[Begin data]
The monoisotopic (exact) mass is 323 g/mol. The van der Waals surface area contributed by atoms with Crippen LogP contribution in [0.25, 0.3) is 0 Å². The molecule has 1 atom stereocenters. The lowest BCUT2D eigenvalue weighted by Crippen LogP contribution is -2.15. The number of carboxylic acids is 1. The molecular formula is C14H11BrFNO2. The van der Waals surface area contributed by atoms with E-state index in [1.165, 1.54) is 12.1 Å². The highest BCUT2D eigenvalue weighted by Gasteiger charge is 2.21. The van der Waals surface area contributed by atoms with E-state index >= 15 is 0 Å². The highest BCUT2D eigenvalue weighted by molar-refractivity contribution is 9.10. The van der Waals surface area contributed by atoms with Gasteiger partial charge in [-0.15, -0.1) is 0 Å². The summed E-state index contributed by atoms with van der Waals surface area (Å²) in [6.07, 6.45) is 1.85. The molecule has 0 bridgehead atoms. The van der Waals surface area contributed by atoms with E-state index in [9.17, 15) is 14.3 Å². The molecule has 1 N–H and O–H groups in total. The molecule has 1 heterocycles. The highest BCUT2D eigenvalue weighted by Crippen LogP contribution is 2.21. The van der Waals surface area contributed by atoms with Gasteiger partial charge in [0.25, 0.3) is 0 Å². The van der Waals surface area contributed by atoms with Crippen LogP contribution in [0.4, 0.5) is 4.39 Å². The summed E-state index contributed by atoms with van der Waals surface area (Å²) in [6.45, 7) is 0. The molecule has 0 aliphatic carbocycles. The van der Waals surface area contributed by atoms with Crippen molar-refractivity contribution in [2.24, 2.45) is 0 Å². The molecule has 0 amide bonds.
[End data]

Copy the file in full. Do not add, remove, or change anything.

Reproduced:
The monoisotopic (exact) mass is 323 g/mol. The van der Waals surface area contributed by atoms with Crippen LogP contribution in [0.25, 0.3) is 0 Å². The molecule has 1 atom stereocenters. The lowest BCUT2D eigenvalue weighted by Crippen LogP contribution is -2.15. The number of carboxylic acids is 1. The molecular formula is C14H11BrFNO2. The van der Waals surface area contributed by atoms with E-state index in [1.165, 1.54) is 12.1 Å². The highest BCUT2D eigenvalue weighted by Gasteiger charge is 2.21. The van der Waals surface area contributed by atoms with E-state index >= 15 is 0 Å². The highest BCUT2D eigenvalue weighted by molar-refractivity contribution is 9.10. The van der Waals surface area contributed by atoms with Gasteiger partial charge in [-0.15, -0.1) is 0 Å². The summed E-state index contributed by atoms with van der Waals surface area (Å²) in [6.07, 6.45) is 1.85. The molecule has 0 bridgehead atoms. The van der Waals surface area contributed by atoms with E-state index in [9.17, 15) is 14.3 Å². The molecule has 1 N–H and O–H groups in total. The molecule has 1 heterocycles. The highest BCUT2D eigenvalue weighted by Crippen LogP contribution is 2.21. The van der Waals surface area contributed by atoms with Gasteiger partial charge in [0.25, 0.3) is 0 Å². The van der Waals surface area contributed by atoms with Crippen LogP contribution in [0.4, 0.5) is 4.39 Å². The summed E-state index contributed by atoms with van der Waals surface area (Å²) in [6.45, 7) is 0. The molecule has 0 aliphatic carbocycles. The van der Waals surface area contributed by atoms with Crippen molar-refractivity contribution in [2.24, 2.45) is 0 Å². The molecule has 0 amide bonds.